Agencies

[Federal Register Volume 86, Number 240 (Friday, December 17, 2021)]
[Proposed Rules]
[Pages 71592-71594]
From the Federal Register Online via the Government Publishing Office [www.gpo.gov]
[FR Doc No: 2021-27286]


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DEPARTMENT OF TRANSPORTATION

Federal Aviation Administration

14 CFR Part 39

[Docket No. FAA-2021-1062; Project Identifier MCAI-2021-00886-T]
RIN 2120-AA64


Airworthiness Directives; Airbus SAS Airplanes

AGENCY: Federal Aviation Administration (FAA), DOT.

ACTION: Notice of proposed rulemaking (NPRM).

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SUMMARY: The FAA proposes to adopt a new airworthiness directive (AD) 
for all Airbus SAS Model A300 B2-1C, B2K-3C, B2-203, B4-2C, B4-103, and 
B4-203 airplanes. This proposed AD was prompted by a determination that 
new or more restrictive airworthiness limitations related to pylon 
maintenance are necessary. This proposed AD would require revising the 
existing maintenance or inspection program, as applicable, to 
incorporate new or more restrictive airworthiness limitations for pylon 
maintenance, as specified in a European Union Aviation Safety Agency 
(EASA) AD, which is proposed for incorporation by reference. The FAA is 
proposing this AD to address the unsafe condition on these products.

DATES: The FAA must receive comments on this proposed AD by January 31, 
2022.

ADDRESSES: You may send comments, using the procedures found in 14 CFR 
11.43 and 11.45, by any of the following methods:
     Federal eRulemaking Portal: Go to https://www.regulations.gov. Follow the instructions for submitting comments.
     Fax: 202-493-2251.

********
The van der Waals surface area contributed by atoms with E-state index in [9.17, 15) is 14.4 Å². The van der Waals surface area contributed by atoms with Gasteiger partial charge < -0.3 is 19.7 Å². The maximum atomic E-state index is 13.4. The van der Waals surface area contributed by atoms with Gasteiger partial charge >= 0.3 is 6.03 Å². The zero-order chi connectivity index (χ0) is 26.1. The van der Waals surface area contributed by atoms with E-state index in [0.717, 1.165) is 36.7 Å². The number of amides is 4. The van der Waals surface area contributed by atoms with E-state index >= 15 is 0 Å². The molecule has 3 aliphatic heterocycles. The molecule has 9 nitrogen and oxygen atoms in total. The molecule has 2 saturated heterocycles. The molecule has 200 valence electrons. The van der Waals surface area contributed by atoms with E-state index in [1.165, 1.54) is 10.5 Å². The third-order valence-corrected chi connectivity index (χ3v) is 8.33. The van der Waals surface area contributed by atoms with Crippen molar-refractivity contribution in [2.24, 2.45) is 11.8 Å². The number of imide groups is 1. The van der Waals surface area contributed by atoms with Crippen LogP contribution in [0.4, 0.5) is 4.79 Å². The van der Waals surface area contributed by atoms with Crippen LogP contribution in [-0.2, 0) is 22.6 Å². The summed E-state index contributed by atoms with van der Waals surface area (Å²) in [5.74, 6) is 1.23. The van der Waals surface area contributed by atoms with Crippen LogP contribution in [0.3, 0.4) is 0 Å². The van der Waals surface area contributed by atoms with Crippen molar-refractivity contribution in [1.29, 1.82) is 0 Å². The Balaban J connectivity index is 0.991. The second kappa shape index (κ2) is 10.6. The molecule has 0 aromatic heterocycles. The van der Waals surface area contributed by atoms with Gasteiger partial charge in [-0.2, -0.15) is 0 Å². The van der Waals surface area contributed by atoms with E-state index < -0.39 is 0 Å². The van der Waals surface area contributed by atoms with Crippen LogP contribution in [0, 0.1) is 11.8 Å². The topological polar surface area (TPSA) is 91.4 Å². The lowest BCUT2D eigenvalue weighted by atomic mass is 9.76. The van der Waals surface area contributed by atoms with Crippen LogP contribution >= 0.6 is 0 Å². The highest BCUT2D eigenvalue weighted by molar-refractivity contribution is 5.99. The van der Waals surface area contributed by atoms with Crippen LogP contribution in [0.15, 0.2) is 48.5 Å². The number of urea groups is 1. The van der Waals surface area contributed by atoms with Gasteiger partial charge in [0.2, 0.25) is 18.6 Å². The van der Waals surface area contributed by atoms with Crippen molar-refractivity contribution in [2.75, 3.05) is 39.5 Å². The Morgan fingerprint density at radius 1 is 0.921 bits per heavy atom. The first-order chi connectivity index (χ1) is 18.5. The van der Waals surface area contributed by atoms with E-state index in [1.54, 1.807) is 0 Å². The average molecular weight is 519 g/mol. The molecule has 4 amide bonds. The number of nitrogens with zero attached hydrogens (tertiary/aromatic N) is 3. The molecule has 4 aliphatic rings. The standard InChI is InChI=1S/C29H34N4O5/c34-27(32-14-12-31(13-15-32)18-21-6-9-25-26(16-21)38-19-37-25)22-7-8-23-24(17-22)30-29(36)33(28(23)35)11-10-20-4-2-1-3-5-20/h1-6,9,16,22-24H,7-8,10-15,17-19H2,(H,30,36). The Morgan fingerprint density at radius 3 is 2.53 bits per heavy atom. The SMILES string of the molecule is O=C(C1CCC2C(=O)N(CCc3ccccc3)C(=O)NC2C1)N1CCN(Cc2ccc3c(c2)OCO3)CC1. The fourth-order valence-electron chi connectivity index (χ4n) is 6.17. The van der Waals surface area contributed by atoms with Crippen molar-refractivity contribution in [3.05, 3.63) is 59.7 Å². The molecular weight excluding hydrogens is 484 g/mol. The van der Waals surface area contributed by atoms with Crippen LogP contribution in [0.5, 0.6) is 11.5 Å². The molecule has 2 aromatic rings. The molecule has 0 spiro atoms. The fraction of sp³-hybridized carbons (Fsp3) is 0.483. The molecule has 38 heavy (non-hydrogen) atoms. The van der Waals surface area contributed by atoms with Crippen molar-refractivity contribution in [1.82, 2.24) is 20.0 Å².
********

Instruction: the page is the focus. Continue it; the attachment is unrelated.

Mail: U.S. Department of Transportation, Docket 
Operations, M-30, West Building Ground Floor, Room W12-140, 1200 New 
Jersey Avenue SE, Washington, DC 20590.
     Hand Delivery: Deliver to Mail address above between 9 
a.m. and 5 p.m., Monday through Friday, except Federal holidays.
    For EASA material that will be incorporated by reference (IBR) in 
this AD, contact EASA, Konrad-Adenauer-Ufer 3, 50668 Cologne, Germany; 
telephone +49 221 8999 000; email [email protected]; internet 
www.easa.europa.eu. You may find this material on the EASA website at 
https://ad.easa.europa.eu. You may view this material at the FAA, 
Airworthiness Products Section, Operational Safety Branch, 2200 South 
216th St., Des Moines, WA. For information on the availability of this 
material at the FAA, call 206-231-3195. It is also available in the AD 
docket at https://www.regulations.gov by searching for and locating 
Docket No. FAA-2021-1062.

Examining the AD Docket

    You may examine the AD docket at https://www.regulations.gov by 
searching for and locating Docket No. FAA-2021-1062; or in person at 
Docket Operations between 9 a.m. and 5 p.m., Monday through Friday, 
except Federal holidays. The AD docket contains this NPRM, the 
mandatory continuing airworthiness information (MCAI), any comments 
received, and other information. The street address for Docket 
Operations is listed above.

FOR FURTHER INFORMATION CONTACT: Dan Rodina, Aerospace Engineer, Large 
Aircraft Section, FAA, International Validation Branch, 2200 South 
216th St., Des Moines, WA 98198; telephone and fax 206-231-3225; email 
[email protected].

SUPPLEMENTARY INFORMATION:

Comments Invited

    The FAA invites you to send any written relevant data, views, or 
arguments about this proposal. Send your comments to an address listed 
under ADDRESSES. Include ``Docket No. FAA-2021-1062; Project Identifier 
MCAI-2021-00886-T'' at the beginning of your comments. The most helpful 
comments reference a specific portion of the proposal, explain the 
reason for any recommended change, and include supporting data. The FAA